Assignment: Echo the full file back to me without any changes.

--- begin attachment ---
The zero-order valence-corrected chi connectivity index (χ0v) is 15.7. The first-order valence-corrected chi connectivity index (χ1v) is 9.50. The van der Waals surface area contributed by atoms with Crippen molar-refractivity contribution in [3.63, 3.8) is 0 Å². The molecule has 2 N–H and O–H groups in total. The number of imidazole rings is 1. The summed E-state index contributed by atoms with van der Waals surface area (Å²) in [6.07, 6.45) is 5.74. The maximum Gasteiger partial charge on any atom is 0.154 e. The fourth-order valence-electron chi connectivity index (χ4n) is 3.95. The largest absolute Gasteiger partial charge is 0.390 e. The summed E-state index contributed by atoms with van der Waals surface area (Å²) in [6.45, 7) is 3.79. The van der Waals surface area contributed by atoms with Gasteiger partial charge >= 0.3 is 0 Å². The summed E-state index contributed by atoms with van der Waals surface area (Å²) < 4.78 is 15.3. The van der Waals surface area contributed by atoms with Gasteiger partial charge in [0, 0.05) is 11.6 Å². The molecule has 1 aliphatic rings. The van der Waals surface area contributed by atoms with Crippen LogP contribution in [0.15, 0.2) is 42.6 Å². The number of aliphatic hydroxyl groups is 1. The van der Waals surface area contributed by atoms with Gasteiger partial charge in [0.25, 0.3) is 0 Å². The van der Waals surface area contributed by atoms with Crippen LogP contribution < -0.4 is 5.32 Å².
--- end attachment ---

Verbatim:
The zero-order valence-corrected chi connectivity index (χ0v) is 15.7. The first-order valence-corrected chi connectivity index (χ1v) is 9.50. The van der Waals surface area contributed by atoms with Crippen molar-refractivity contribution in [3.63, 3.8) is 0 Å². The molecule has 2 N–H and O–H groups in total. The number of imidazole rings is 1. The summed E-state index contributed by atoms with van der Waals surface area (Å²) in [6.07, 6.45) is 5.74. The maximum Gasteiger partial charge on any atom is 0.154 e. The fourth-order valence-electron chi connectivity index (χ4n) is 3.95. The largest absolute Gasteiger partial charge is 0.390 e. The summed E-state index contributed by atoms with van der Waals surface area (Å²) in [6.45, 7) is 3.79. The van der Waals surface area contributed by atoms with Gasteiger partial charge >= 0.3 is 0 Å². The summed E-state index contributed by atoms with van der Waals surface area (Å²) < 4.78 is 15.3. The van der Waals surface area contributed by atoms with Gasteiger partial charge in [0, 0.05) is 11.6 Å². The molecule has 1 aliphatic rings. The van der Waals surface area contributed by atoms with Crippen LogP contribution in [0.15, 0.2) is 42.6 Å². The number of aliphatic hydroxyl groups is 1. The van der Waals surface area contributed by atoms with Gasteiger partial charge in [0.25, 0.3) is 0 Å². The van der Waals surface area contributed by atoms with Crippen LogP contribution < -0.4 is 5.32 Å².